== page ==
The year I gave up my Christmas
By Ronald L. Smith
For the Salisbury Post
Having grown up in a small Southern town and being blessed with a very loving and caring family, I will always cherish many wonderful memories of Christmas seasons past. The one Christmas, however, that I remember the most and, perhaps, the one that had the greatest influence on my life was my very first Christmas away from my family and friends in my hometown of Salisbury.
The year was 1969. I was living a lifelong dream as a 23-year-old lieutenant and jet pilot in the U.S. Air Force, stationed at Dover Air Force Base in Delaware. Christmas was only weeks away, and I was eagerly looking forward to being home for the holidays. However, because our country was at war and heavily involved in the Vietnam conflict, only a few pilots could be granted military leave to go home and spend the holidays with their families and loved ones.
But as luck would have it, my name was one of the few selected in a random drawing to receive leave that Christmas. I had already started making plans to go home for the holidays when I got a call from a good friend and fellow pilot. He asked if I would consider giving him my Christmas leave. He explained that he was scheduled to leave in several months for his year tour of duty in Vietnam. He wanted to spend this Christmas at home with his wife and two small children. He added that if I could help make that happen, it would be an extra-special Christmas for him and his family.
I was faced with a tough personal decision. But because I was still single and thought I might be able to get home after the first of the year, I called home and reluctantly told my family that I had given away my Christmas. I think they understood.
Several days before Christmas, my flight crew received orders to fly a combat-support mission to Southeast Asia. On Christmas eve, after almost 24 hours of flight time, we landed our big, fully loaded, four-engine C-141 Starlifter jet at Tan Son Nhut Air Base in Saigon, in which was then South Vietnam. It was my first Christmas away from Salisbury. I was on the other side of the world and about as far away as I could possibly be from my home and family.
After unloading our cargo of military supplies, we were issued our return flight itinerary. Our mission back to the United States was a special medical evacuation flight. Our manifest and passenger list included a team of military doctors and nurses and a full plane load of American servicemen who had been seriously wounded in the war.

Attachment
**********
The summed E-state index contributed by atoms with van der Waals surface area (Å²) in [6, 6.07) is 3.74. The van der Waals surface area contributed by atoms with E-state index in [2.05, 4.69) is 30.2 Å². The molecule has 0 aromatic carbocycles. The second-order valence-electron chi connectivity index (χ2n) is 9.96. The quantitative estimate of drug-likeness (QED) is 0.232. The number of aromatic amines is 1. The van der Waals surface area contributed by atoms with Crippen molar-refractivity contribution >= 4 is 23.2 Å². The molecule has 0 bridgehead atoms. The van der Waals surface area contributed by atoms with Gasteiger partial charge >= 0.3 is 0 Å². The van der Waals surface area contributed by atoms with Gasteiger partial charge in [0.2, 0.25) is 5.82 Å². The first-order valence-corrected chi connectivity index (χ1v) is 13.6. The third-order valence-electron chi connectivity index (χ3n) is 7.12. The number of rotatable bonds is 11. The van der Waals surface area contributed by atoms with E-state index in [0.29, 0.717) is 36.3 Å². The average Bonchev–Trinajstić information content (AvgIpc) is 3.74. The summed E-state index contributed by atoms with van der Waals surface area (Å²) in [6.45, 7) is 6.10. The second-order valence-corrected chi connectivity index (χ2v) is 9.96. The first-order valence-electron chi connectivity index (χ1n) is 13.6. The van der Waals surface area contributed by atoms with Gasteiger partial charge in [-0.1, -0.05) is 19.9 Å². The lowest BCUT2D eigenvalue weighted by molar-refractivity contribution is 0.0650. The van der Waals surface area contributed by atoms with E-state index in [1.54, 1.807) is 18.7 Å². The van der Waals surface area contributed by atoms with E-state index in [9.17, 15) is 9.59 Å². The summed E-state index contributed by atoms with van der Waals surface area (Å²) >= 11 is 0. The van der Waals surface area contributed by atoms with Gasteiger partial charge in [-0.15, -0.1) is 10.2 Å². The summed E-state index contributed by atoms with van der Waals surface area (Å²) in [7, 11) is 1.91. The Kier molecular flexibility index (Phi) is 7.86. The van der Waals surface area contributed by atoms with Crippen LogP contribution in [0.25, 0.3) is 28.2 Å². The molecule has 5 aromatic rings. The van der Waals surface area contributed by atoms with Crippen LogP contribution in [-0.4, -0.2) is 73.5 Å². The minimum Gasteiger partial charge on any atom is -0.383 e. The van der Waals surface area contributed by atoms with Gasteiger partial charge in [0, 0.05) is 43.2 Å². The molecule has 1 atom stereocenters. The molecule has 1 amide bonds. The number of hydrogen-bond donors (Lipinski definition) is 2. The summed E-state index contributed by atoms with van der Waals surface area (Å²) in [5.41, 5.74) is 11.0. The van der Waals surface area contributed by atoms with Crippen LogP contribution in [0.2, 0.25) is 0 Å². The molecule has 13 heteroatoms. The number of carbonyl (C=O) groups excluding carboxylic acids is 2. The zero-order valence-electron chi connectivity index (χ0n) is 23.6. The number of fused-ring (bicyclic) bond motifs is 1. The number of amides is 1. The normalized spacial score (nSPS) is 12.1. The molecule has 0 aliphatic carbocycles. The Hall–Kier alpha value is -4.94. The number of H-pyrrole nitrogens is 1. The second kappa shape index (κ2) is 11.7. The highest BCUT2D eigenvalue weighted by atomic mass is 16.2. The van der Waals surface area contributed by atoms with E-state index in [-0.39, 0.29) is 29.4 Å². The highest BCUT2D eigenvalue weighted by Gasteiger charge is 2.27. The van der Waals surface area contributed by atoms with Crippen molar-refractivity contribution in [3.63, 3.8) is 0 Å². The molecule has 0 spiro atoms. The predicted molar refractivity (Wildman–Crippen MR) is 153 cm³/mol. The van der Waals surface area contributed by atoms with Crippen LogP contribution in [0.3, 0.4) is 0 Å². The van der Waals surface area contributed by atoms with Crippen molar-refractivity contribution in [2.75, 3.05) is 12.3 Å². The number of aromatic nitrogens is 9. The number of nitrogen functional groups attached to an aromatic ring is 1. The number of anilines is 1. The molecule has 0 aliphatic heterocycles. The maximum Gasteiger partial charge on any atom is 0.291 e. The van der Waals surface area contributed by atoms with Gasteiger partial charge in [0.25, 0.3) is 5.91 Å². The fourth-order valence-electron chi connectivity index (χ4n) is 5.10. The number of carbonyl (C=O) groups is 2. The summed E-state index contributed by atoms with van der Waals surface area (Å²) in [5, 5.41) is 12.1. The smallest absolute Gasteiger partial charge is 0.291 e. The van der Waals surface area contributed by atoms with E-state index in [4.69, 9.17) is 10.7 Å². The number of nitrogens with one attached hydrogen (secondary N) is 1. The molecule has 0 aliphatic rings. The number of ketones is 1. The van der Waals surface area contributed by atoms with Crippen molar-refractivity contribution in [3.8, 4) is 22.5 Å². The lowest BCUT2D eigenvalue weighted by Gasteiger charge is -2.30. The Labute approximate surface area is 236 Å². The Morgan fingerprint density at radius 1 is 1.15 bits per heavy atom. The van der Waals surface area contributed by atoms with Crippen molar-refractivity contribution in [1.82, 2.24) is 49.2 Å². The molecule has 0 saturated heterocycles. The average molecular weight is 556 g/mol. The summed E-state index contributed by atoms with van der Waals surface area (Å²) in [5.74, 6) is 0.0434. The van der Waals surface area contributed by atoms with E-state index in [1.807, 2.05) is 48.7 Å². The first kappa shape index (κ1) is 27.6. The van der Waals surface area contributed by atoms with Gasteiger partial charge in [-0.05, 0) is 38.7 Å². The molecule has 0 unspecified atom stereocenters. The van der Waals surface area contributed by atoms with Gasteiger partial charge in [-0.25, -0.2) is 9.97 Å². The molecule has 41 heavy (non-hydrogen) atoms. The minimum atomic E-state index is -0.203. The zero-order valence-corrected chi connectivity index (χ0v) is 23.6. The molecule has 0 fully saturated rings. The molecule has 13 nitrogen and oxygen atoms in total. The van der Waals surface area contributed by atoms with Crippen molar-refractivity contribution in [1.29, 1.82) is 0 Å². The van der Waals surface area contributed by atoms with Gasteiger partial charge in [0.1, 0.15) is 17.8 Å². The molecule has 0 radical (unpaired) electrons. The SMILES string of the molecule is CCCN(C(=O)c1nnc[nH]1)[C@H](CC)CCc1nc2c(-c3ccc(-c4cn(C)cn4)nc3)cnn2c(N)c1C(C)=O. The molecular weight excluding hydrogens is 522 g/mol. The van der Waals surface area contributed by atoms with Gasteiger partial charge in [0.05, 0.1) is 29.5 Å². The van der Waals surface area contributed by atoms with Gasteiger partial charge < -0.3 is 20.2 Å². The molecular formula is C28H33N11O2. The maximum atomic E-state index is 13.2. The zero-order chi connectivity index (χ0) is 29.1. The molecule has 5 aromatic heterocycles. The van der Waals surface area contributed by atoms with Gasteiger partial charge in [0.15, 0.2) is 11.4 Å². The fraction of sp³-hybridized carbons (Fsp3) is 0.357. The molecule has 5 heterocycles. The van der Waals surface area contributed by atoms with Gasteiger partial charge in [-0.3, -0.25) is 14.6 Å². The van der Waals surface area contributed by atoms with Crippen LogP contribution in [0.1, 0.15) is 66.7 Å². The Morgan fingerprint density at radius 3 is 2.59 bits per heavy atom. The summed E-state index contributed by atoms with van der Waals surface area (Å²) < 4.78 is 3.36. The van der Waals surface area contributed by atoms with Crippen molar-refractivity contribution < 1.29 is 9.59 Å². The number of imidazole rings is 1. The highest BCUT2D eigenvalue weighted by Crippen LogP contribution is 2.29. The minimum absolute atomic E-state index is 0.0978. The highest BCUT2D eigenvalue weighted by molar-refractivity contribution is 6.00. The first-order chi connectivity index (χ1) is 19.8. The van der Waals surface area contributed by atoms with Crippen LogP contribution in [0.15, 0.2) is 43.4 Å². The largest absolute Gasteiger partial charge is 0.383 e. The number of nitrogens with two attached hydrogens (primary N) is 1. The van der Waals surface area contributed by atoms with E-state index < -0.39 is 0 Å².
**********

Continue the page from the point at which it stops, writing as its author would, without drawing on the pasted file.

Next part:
It was still early on Dec. 24 when we flew the first leg of our mission from Saigon to Yokota Air Base near Tokyo. Our flight crew and passengers spent the rest of Christmas Eve and early Christmas morning in Japan.
On Christmas day, we continued the next leg of our long flight home. On a star-filled night, we crossed the international date line over the Pacific Ocean and, as a result, gained a day in time. When we landed at Elmendorf Air Force Base outside Anchorage, Alaska, it was Dec. 24 all over again. As our big jet taxied to the terminal, Santa Claus came riding up in a jeep to greet our crew and passengers. Santa climbed aboard our plane and personally presented each wounded GI with a gift of candy and fruit. I watched as one young man on crutches hobbled off the aircraft, bent over, kissed the ground and shouted at his fellow servicemen, “Thank God, we’re back in the good ol’ U.S.A.”
Our crew and passengers celebrated Christmas Eve and Christmas morning again, this time in Alaska.
Then, on Christmas day, we flew the final leg of our mission to the U.S. East Coast and landed early that evening at Andrews Air Force Base outside Washington, D.C. Families of many of the servicemen had been anxiously awaiting our arrival at the terminal. The wounded GIs, many on stretchers, were carried off the plane to be greeted by their loved ones with hugs, kisses and tears of happiness. It was very cold and damp that evening, but I will always remember the warm and special feeling it gave me to see and be a part of bringing so many families together on Christmas day.
Today, when I look back, as I often do, I realize how much I had missed being home and sharing that Christmas with my family in North Carolina. But I also know that I had been blessed to receive a very special gift that Christmas. Being able to celebrate not just one but two Christmas Eves and two Christmas days that year; being in three difference countries over the holidays; and, more importantly, having the privilege of bringing home a plane load of seriously wounded soldiers for a reunion with their families and loved ones allowed me to experience one of the most humbling Christmases, and one I shall never forget.
Yes, I made the decision to give away my Christmas that year, but I received so much more in return. I was blessed beyond measure. My Christmas spirit was alive as never before; my faith in God was renewed and strengthened, and I now believe, more than ever, that it truly is more blessed to give than to receive.
But it was almost six months later that I realized the true meaning and significance of my special Christmas.
That’s when I received the sad news that my good friend and fellow pilot who had used my Christmas leave that year had just been shot down and killed in action flying a combat sortie in Vietnam. The Christmas I had given away was his last with his family.
To this day, more than 40 years later, when I reminisce about that Christmas in 1969, I believe with all my heart that “it is more blessed to give.” And I know in my heart that just as God gave us the gift of His Son, Jesus Christ, born on that Christmas Day long ago, we have all been blessed.
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Ronald L. “Ronnie” Smith lives in Salisbury. He dedicates this article to the memory of his father, Wilson L. Smith, retired, USAF.